I’ve been running this site on WordPress 3.0 for several days now (it was still alpha when I switched, and it hit beta-1 status on Friday night). Despite all the cool new stuff available in the new version, you probably won’t see much different when you upgrade. The most obvious changes that you might see in the admin area are that “Updates” moved from under “Tools” to under the “Dashboard” menu, there’s a new “Menus” item under the “Appearance” menu, and you might see upgrade notices for themes now, depending on the themes you have installed. Additionally, there’s a new default theme.
So, you’re probably thinking, “Is that it? I thought this was supposed to be a big upgrade!” Oh, it is. You just need to dig into a few things before you start seeing the new knobs and switches.
First of all, the main thing that a lot of people might want to look at is the new official default theme, TwentyTen. The new theme is pretty awesome in and of itself, and shows off some of the new theme API functions available to developers. For example, TwentyTen comes with several selectable header images, and an interface for uploading your own images for the header and background. But these features aren’t specific to TwentyTen, any theme can easily add the same features with some relatively simple additions to its
functions.php file. Also, if you add a post thumbnail which is as big as (or bigger than) your defined header size, the image will be used as a custom header specific to that post or page.
Oh, and speaking of post thumbnails… It isn’t called a “post thumbnail” anymore. It’s now called a “Featured Image”. This might cause some confusion initially, but I think the new name is probably better. It reflects the creative use possibilities beyond just thumbnails, as demonstrated by their use as headers in TwentyTen.
Another new addition is support for an e
ditor-style.css file in themes. This is a subset of your post styles which the TinyMCE WYSIWYG editor can use so that what you see in the editor is even closer to what will actually be seen when you publish your posts. This feature has been called WYSIWYRG (What You See Is What You Really Get), and was inspired by Andrew Ozz’s post on the subject. TwentyTen uses this feature, but any theme can take advantage of it by including an
In the past, sites that wanted their site navigation menus done a certain way had few options. You could use a list of your pages, which was common, but if you had certain pages that you didn’t want to appear in the menu, you had to jump through some hoops. Some sites would build their menus around categories. But you had the same problem that if you wanted to exclude certain categories, you had to jump through hoops. You could use the Links Manager, but it didn’t tie in to your pages or categories, so you had to manually modify things when you needed to change your menus, and the interface was a little cumbersome for building large menu structures. And if you needed to change the order of a couple of items? Ugh.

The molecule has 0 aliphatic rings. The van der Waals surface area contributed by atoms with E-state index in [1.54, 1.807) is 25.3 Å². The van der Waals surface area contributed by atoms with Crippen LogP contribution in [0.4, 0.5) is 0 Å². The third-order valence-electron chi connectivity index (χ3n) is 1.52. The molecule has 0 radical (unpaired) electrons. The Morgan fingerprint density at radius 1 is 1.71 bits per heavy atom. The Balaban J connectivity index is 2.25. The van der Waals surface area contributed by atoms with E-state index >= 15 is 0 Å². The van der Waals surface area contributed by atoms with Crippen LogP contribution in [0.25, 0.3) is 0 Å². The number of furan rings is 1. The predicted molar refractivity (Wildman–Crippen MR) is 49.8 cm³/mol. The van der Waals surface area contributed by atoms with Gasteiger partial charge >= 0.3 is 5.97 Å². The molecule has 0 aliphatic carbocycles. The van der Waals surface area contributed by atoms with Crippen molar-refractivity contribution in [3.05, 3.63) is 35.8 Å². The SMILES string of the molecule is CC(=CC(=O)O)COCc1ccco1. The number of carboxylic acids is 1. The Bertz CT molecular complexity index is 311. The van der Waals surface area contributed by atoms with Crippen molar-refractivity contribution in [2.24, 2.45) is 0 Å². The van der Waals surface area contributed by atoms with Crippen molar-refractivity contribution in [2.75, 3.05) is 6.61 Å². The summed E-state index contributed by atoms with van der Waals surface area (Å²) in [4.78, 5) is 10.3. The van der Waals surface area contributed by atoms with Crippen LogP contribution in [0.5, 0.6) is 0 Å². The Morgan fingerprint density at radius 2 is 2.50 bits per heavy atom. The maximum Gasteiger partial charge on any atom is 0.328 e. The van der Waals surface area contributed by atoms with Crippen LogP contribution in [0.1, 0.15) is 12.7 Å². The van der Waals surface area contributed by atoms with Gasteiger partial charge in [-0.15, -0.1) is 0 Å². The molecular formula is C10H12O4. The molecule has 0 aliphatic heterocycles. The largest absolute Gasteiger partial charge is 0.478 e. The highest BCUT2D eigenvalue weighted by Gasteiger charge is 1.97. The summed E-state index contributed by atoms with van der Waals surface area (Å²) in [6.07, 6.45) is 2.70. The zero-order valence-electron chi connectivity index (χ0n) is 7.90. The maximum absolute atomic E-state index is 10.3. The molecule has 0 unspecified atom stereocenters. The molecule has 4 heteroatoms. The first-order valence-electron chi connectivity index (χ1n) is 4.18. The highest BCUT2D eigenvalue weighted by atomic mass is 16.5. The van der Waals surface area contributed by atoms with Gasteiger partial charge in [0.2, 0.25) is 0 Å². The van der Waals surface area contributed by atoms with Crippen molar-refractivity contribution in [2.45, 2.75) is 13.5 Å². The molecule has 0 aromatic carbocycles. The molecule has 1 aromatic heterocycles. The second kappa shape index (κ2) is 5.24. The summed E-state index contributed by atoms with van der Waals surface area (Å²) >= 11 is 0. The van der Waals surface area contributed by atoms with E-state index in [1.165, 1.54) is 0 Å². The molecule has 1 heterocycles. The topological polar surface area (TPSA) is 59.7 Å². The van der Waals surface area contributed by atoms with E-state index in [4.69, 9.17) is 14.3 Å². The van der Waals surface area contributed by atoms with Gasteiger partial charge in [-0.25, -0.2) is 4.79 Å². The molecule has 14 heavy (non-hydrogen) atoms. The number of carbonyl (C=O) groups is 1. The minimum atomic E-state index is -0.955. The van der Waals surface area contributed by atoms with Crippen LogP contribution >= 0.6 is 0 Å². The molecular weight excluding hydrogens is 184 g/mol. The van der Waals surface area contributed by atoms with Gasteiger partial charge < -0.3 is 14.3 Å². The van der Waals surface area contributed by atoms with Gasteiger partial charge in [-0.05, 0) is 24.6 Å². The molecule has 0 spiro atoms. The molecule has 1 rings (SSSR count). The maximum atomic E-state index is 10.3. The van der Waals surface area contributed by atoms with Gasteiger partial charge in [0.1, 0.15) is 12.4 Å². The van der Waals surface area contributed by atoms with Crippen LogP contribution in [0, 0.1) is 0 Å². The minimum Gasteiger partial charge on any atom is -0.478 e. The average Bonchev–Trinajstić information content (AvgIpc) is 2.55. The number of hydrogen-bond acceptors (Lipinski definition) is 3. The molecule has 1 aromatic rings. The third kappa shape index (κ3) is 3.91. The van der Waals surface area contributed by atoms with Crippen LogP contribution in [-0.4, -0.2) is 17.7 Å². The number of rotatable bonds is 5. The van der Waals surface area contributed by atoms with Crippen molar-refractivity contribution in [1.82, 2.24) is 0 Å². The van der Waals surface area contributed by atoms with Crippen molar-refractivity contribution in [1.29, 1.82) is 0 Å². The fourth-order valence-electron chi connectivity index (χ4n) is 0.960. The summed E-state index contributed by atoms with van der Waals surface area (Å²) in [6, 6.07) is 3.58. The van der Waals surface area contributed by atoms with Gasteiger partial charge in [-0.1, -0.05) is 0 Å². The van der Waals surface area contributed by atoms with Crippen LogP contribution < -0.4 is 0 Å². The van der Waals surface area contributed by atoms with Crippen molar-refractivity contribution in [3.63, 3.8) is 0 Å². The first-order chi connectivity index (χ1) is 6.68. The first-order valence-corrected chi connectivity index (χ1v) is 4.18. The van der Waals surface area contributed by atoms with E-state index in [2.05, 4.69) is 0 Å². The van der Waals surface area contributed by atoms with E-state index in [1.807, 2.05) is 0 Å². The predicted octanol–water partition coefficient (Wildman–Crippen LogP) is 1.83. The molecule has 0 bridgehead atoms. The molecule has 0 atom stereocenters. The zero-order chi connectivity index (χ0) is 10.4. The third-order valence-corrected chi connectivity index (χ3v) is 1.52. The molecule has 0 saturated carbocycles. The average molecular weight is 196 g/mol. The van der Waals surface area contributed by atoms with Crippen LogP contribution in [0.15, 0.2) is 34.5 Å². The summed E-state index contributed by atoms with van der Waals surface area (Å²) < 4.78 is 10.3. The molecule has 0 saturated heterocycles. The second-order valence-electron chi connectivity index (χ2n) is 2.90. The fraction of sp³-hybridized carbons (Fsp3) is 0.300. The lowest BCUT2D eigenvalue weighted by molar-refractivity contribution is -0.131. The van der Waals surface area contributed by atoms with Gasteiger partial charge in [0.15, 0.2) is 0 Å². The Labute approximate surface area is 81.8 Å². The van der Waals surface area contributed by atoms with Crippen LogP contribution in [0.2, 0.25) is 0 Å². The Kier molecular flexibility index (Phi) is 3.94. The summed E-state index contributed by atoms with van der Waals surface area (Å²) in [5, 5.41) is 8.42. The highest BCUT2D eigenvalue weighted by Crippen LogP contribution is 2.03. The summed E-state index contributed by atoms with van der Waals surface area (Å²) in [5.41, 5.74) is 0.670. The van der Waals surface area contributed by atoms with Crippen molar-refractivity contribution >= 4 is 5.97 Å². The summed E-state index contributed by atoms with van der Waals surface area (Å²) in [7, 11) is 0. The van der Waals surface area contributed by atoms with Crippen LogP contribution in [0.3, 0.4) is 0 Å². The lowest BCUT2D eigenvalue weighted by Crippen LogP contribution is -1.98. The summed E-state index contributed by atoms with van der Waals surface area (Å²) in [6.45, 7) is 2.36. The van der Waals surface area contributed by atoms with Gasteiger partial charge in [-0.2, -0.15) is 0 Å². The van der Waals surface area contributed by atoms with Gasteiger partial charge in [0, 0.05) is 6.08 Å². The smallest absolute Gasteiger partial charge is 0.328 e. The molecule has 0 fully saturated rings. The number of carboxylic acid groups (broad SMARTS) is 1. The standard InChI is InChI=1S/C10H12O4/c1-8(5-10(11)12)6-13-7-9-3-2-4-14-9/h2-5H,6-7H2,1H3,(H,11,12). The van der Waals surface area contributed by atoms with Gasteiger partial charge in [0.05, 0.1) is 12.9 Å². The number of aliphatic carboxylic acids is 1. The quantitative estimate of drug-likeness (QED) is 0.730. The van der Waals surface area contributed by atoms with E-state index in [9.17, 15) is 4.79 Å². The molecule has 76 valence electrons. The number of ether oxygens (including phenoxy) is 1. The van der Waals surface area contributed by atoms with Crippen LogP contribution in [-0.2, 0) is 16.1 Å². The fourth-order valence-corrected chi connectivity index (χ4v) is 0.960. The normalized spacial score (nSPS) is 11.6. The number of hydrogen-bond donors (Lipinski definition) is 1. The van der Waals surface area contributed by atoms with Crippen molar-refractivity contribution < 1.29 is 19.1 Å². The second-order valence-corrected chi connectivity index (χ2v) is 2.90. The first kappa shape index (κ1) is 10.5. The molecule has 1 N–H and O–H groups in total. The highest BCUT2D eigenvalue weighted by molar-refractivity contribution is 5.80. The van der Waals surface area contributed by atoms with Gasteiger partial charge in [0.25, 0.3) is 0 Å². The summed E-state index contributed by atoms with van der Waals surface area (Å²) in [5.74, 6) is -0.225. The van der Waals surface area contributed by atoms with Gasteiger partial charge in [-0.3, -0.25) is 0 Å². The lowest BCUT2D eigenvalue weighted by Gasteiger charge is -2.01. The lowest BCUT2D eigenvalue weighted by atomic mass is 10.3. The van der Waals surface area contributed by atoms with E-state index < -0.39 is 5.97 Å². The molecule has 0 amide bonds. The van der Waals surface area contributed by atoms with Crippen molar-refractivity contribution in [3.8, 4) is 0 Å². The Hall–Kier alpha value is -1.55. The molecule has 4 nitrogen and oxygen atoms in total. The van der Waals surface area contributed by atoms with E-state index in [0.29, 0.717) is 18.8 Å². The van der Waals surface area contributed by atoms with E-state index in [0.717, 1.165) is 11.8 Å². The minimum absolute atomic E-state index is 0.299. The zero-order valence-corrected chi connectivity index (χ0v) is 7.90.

Now there is a new Menus manager which is a bit easier to use. When you first enter the Menu manager, it will prompt you to name and create a new menu. Once your menu “container” is created, you can add items to it. For example, you could add an existing page from your site, a category archive link, or even a link to an external site. You can also drag and drop the items in a menu to list them in a specific order, and drop items into other items to create sub-menus. Once you’ve saved your menus, you’ll find that you can use them with the new ‘Nav Menu’ widget.
It is also possible to select posts, tags, and items from your media library as menu items (look under “Screen Options” in the “Menus” screen). I could imagine plugins tying into this system to make it easy to add items from external services such as Delicious, Flickr, or various other services. I think it would also be interesting if you could add other menus.
Keep in mind that the first menu you create will be the default menu for any template calls that don’t ask for a specific menu. Such is the case with the TwentyTen top navigation, which appears just under the header image (it will default to page-based navigation if you have not created any menus). So it might pay to plan in advance when creating your first menu. Hopefully there will be a way to override this and specify the default menu at some point. And you can infer (correctly) from the previous information that it is possible to create multiple menus. In combination with the Nav Menu widgets, this will give a lot of out-of-the-box flexibility to site builders.
Note that the Menu manager user interface is still in flux, and we can expect some significant changes to happen by the time beta2 is announced.
Custom Post Types